The long-awaited DSM-V has been released, and with it “refreshed” diagnostic criteria for Autism.  Individuals with autism, families, professionals, and other stakeholders are weighing in with accolades, concerns and criticism.  Respected organizations like Autism Speaks Science are soliciting feedback from those affected by the changes and will be analyzing the data moving forward.  If you are interested in participating in the Autism Speaks survey, please click here.  I am interested in learning the results of their analysis once the dust has settled.

What I see when I compare the DSM-IV and DSM-V criteria is a streamlining and meshing of what used to be the separate social interaction and communication strands.  As a speech-language pathologist this makes sense to me, as communication, in one form or another, is the linchpin of our social interaction as human beings.  Communication/social interaction impairments have long been integral to a diagnosis of autism, just as interventions addressing communication/social interaction are keys to the treatment of individuals with autism spectrum disorders.

So how does AAC fit in with all of this?  The same way it always has.  AAC is a best-practice intervention for any individual who is unable to meet communication/social interaction needs with speech alone.  AAC intervention may be long or short term.  It may be needed all day long in every activity and situation or it may be needed in specific settings or situations only.  It may be no-tech, low-tech, or high-tech in nature.  The American Speech Language Hearing Association reminds us that AAC should be thought of as a system comprised of four components: symbols, aids, strategies, and techniques. (ASHA, 2004).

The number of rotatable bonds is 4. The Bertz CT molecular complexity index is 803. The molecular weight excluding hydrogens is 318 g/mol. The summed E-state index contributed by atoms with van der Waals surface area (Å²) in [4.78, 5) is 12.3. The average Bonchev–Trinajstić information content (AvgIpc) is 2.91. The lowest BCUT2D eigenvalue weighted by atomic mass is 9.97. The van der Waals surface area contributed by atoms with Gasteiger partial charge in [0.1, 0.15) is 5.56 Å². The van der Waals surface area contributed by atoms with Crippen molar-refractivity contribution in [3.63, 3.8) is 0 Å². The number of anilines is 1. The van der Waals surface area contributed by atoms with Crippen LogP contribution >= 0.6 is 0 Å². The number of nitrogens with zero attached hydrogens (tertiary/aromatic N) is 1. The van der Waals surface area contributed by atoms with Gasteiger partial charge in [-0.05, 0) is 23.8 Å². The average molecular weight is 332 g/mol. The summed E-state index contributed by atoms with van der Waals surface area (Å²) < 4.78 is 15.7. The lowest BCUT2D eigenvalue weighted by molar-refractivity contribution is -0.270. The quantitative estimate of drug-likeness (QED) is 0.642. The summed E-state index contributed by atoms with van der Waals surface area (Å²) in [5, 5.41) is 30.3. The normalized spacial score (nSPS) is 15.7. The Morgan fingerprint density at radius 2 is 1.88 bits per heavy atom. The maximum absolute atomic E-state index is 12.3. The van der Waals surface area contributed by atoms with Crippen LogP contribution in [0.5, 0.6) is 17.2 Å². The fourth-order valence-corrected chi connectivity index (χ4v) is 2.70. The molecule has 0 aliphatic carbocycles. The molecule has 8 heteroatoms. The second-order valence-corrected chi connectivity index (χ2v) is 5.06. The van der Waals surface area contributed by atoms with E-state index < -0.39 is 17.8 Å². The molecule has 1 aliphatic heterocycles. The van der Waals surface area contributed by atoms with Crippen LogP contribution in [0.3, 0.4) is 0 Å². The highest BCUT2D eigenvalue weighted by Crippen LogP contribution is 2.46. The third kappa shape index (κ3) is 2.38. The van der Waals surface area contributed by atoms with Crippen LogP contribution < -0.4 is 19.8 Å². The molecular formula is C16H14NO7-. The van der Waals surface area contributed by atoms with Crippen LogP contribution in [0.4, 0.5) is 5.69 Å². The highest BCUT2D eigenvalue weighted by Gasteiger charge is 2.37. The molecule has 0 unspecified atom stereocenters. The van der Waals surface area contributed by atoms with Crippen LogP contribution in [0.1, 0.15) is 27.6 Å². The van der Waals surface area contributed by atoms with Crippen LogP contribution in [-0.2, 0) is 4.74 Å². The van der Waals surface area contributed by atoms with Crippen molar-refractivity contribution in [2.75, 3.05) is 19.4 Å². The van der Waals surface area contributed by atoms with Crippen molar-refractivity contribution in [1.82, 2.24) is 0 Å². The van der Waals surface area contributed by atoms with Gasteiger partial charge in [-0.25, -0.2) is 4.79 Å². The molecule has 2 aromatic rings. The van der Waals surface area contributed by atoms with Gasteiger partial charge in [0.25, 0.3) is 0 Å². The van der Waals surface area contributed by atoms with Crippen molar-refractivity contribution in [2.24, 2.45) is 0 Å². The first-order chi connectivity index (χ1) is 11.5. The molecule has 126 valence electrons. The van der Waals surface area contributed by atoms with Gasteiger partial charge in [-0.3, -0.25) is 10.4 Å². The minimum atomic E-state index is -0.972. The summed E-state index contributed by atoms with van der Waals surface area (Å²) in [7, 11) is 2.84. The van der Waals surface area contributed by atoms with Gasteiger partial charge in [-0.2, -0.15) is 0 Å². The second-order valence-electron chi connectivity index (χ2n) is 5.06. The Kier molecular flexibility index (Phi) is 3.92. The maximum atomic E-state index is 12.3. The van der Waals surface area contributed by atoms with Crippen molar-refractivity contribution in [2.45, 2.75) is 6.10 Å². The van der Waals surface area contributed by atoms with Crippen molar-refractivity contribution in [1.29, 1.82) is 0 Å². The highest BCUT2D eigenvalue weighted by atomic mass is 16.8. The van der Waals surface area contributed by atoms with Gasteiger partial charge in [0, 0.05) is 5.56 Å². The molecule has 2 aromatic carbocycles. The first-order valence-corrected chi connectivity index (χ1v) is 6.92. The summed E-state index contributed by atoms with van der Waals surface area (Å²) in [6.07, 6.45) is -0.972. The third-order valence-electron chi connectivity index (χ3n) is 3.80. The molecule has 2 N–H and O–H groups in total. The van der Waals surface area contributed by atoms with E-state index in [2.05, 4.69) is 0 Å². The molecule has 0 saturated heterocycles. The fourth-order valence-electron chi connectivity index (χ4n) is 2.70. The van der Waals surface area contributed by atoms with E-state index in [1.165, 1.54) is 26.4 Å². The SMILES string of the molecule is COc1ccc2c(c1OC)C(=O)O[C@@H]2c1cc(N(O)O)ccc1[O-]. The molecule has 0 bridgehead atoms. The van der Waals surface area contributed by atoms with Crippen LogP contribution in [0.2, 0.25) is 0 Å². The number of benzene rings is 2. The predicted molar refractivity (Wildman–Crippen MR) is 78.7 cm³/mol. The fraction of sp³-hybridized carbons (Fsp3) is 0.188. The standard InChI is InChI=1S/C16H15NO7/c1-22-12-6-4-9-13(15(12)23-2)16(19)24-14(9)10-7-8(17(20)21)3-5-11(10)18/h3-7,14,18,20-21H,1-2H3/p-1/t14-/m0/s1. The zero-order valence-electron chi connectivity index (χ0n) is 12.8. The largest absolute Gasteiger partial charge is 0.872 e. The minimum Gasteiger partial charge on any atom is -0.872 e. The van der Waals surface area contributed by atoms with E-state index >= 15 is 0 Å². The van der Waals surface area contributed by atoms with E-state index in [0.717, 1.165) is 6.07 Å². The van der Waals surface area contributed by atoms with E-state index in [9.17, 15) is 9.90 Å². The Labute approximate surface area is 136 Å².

There is nothing inherently communicative or socially interactive about symbols and aids alone.  The key to functional, meaningful, social communication is the combination of symbols and aids with the strategies and techniques that are employed to teach and sustain their use in real life interactions with real life important others.  We should be using AAC (all four parts) to support communication for building social-emotional reciprocity and fulfilling relationships for individuals with autism.  That has not changed with the DSM-V!

References

American Speech-Language-Hearing Association. (2004). Roles and responsibilities of speech-language pathologists with respect to augmentative and alternative communication: technical report [Technical Report]. Available from www.asha.org/policy.

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